I would like to explain in more detail how the prevention of pressure ulcers improves daily care plans for dementia. To prevent bedsores, patients should never remain in the same position for longer than four hours at a time to prevent tissue damage. A young, healthy person will eventually feel uncomfortable, prompting him or her to shift position – even automatically during his or her sleep. Meanwhile, a person with a physical disability or decreased pain sensation remains in the same position, thus causing tissue damage. This can be avoided by regularly repositioning the patient. To ensure this doesn't happen while patients are in professional care settings, residents in aged care facilities are repositioned by nursing staff during the night shift every four hours – regardless of whether there is an actual need for it or not. Our system allows a reduction in this activity as we monitor and document the wearer's movements. If the patient has turned in bed thirty degrees or more, the four-hour period starts again from the time of this repositioning activity. Caregiver staff only get alerted on their smartphone if someone has effectively not moved for four hours. Since staff then only have to reposition patients where truly needed, it drastically reduces their burden. At the same time, this boosts the well-being of residents as their sleep is no longer needlessly being disturbed unless it's absolutely necessary.
The same applies to disorientation. By using virtual zones, we promote more independence for people in need of care – while caregivers can be sure that it triggers an alert if patients leave these defined areas. This also eliminates the need for caregivers to be in close proximity at all times, while it affords patients more freedom of movement, greater autonomy and increased self-determination.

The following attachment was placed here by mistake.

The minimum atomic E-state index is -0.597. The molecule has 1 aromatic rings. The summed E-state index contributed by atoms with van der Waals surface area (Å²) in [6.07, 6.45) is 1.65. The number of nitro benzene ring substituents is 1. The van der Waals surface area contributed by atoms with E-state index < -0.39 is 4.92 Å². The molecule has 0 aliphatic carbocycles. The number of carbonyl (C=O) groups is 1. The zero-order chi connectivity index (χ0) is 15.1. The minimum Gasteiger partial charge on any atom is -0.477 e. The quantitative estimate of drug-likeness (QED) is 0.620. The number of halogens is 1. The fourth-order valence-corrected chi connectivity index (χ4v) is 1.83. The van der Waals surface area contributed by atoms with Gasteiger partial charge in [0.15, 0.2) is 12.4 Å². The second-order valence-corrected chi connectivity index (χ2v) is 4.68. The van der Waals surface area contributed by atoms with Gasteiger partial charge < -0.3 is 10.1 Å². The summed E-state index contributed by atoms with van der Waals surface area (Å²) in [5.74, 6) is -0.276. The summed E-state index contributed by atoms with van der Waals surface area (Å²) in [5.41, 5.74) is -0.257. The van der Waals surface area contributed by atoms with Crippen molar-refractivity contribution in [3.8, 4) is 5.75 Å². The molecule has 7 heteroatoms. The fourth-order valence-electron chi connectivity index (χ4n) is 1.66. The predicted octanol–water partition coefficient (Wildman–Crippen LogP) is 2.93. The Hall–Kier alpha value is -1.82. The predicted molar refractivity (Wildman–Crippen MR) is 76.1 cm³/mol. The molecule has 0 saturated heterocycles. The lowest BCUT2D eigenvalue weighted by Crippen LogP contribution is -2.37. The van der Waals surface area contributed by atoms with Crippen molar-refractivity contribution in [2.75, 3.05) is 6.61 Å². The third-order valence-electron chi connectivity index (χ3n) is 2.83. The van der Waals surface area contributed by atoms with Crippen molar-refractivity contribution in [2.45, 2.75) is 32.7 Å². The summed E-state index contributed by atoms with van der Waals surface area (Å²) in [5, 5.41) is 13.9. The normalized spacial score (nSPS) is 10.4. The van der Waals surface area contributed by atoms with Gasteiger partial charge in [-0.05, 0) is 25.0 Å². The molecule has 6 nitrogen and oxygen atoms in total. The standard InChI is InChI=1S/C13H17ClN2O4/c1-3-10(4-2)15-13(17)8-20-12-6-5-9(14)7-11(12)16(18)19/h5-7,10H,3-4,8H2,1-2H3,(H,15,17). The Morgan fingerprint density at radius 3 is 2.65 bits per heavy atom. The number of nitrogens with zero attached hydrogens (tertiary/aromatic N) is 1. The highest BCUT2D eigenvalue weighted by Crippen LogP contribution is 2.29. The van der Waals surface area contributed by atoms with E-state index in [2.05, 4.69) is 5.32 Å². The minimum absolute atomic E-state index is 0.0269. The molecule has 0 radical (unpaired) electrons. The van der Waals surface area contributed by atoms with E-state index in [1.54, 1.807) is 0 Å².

Products and exhibitors related to AAL
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This actually benefits both caregivers and patients.
Besser: That's exactly right. It has always been very important to us that we don't create a positive impact for one party at the expense of the other. Caregivers and those in need of care benefit equally from our system.
The moio.care system works on its own. The sensor to be worn on the body only transmits data when it is really necessary.
How does this technology work?
Besser: The system works independently. You have a sensor that is worn on the body. It houses the sensor technology and intelligence. We are not continuously transferring raw data to a server for analysis. The sensor manages this process and only communicates the required information – any other data is lost. Not only is this important to us for ethical reasons, but also conforms with our approach to data minimization and data protection. It also increases consumer acceptance. Data is either transferred via mobile phone or GSM or via Bluetooth – in indoor settings – to our cloud. The GSM module makes us flexible and self-contained. You also don't need additional infrastructure to support private use. We use our cloud to send push notifications to the smartphones of the designated caregivers.
What is the latest status on solutions for ambient assisted living?
Besser: There has been a lot of research over the past ten years, but not much has actually made the leap into practical application. Many developments don't address the real need and don't solve the right problem. Or you have technical solutions to problems that have already been solved or are actually not problems at all. That's why we need a critical analysis to determine whether the developed systems truly yield an advantage in practical settings.
The interview was conducted by Elena Blume and translated from German by Elena O'Meara. MEDICA-tradefair.com